WorkWise column offering interview tips.
While landing an interview is one of the most difficult parts of job seeking, conducting a successful interview isn't much easier. Why? Self-consciousness and nerves can undo you.
You can read all of the books on interviewing techniques and do everything they tell you to do. You can be a walking expert on interviewing but still not get a job. If you can't leave most of your uncomfortable emotions outside the interviewer's door, you'll sabotage yourself. In that case, you can only hope that the employer understands your discomfort and can see beyond it to the person you really are. That's a lot to ask of any interviewer who's busy getting information from you and attempting to assess your personality to find a "fit" with potential co-workers.
You should know that the interviewer might be even more nervous than you are. Remember, his job is to represent the company well and find the best talent possible.
Avoid "informational" interviews. If you're serious about finding work, let employers see that seriousness. You're not just collecting a bunch of contacts for your Rolodex.
When you speak with the employer over the telephone, don't say that you're looking for a job. Instead, imply that that's what you want by stating that you want to discuss how you've helped companies increase sales, reduce costs or whatever major benefit you offer.
On the day of the interview, prepare yourself emotionally. Follow your usual routine for the day, but intersperse a few calming moments. Take deep breaths as the day progresses. When you arrive at the company and get out of your car, take another one. As you walk to the receptionist, take another. Do the same as you walk into the interviewer's office, then sit up straight so you can take other occasional deep breaths without being detected. Controlling yourself is the first step toward controlling the situation.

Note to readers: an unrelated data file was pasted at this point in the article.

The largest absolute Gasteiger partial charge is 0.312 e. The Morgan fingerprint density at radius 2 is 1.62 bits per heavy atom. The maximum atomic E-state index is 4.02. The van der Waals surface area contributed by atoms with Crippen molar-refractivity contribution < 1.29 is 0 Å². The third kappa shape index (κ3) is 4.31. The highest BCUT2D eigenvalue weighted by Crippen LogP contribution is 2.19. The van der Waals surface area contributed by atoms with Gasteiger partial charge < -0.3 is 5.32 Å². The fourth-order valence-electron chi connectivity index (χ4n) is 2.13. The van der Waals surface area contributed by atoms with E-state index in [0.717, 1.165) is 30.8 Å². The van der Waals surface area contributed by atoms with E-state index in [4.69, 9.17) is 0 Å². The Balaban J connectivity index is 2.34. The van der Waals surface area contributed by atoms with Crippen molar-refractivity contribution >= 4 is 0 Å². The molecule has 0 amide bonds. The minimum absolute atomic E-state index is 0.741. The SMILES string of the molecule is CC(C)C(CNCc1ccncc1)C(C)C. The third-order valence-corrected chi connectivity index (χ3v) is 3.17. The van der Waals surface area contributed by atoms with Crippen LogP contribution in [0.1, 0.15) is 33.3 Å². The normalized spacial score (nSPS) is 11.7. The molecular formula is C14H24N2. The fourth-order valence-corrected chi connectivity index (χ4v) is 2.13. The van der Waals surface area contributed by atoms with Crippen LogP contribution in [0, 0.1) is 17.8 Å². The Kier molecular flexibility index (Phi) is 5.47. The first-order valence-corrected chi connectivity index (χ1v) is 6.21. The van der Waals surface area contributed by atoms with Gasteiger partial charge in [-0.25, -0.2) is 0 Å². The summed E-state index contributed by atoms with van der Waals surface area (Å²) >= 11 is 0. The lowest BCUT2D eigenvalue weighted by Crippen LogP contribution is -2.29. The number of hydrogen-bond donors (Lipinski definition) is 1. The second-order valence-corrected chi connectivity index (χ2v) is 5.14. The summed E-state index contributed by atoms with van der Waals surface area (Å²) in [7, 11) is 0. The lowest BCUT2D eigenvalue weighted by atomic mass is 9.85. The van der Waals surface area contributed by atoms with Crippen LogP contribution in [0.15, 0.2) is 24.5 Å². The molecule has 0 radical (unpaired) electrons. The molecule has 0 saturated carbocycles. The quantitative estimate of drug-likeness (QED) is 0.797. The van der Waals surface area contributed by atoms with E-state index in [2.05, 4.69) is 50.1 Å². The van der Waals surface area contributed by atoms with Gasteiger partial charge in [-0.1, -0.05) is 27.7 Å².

Focus your thoughts on that organization and the person sitting in front of you. Don't spend your precious interview time critiquing yourself. Interviewing is a skill, not a science. Listen, and ask probing questions, such as:
- "If you could drop one aspect of your work, what would it be?
- "If you had a larger budget, how would you spend it?
- "What have your current employees not been able to do that is still necessary?"
The best interviewers are so busy learning about employers' needs and expectations that they leave their self-consciousness outside the office. Because they're able to do this, they're relatively relaxed and comfortable in a situation that often makes both parties uneasy. If you’re relatively calm -- or at least appear to be -- you’ll make the job of interviewing easier and more comfortable for the employer.
Of course, in being yourself, you're striving to be your professional self. Know what you've accomplished for previous employers and what you think you can accomplish in a new situation. This is the selling part of the conversation. It has nothing to do with blowing your own horn. You're simply communicating critical information about yourself that the person won't otherwise know. How can you expect anyone to hire you if you don't give him information that will help him come to a decision?
To land a job, try to persuade the employer to create a position for you or hire you for an existing job. If he can't or won't hire you but has treated you well, ask for names of three people to contact. Follow that question with another about whether you may recontact him, and, if so, when. If you don't recontact the person, you sacrifice one of your most valuable sources of information about possible opportunities in his organization and others. Some of that information will never make it onto a job posting or classified advertisement.
Dr. Mildred Culp, an award-winning journalist, also writes two syndicated columns -- WorkWise Interactive, on youth employment, and the classic WorkWise, on emerging workplace trends. Contact her at 708-672-1300 or email@example.com. Copyright 2007 Passage Media.